This reclining cougar panel can be found over one of the doors in Timberline Lodge. There's a similar panel of coyotes that I photographed a couple times, but they're too blurry to include in the Geo series. I love the craftwork up here; it's rough-hewn, but so evocative of this landscape. Speaking of which, how is this geology? Only two or three centuries ago, wild lands such as this were a source of fear, or at least unease, avoided by anyone who could, aside from the most intrepid explorers. It's only been in the last couple centuries that western civilization has come to romanticize and seek out alpine areas, deep forests, or "barren" deserts. When this lodge was started in the 1930s, that shift was well underway, and people were excited to get away from the hubbub of city living, and up into the clear mountain air. Later, in the 1950s and 60s, when alpine skiing became popular in the US, this lodge became one of the first skiing meccas in Oregon.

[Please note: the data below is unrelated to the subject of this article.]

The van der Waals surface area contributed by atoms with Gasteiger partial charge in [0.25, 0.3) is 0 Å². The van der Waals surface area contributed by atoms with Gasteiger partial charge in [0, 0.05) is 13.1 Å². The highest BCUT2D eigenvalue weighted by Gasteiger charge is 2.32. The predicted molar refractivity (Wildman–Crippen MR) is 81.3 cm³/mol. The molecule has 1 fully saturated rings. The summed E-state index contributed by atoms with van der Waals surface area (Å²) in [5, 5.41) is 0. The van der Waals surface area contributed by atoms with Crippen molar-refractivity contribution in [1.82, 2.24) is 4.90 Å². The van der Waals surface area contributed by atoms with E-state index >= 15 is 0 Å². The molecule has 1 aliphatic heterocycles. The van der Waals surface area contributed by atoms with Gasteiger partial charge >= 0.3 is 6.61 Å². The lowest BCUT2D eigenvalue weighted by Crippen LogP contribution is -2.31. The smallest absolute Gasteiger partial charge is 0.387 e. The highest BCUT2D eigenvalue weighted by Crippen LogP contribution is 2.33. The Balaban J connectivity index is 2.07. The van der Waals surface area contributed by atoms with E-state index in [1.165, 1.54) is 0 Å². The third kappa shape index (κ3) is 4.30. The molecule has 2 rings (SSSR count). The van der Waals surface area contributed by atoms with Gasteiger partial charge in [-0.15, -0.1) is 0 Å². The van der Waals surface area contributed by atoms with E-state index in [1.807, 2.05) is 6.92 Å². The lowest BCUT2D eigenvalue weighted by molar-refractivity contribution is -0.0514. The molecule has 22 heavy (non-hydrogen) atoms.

In short, if it wasn't for the geology here, this lodge would never have existed.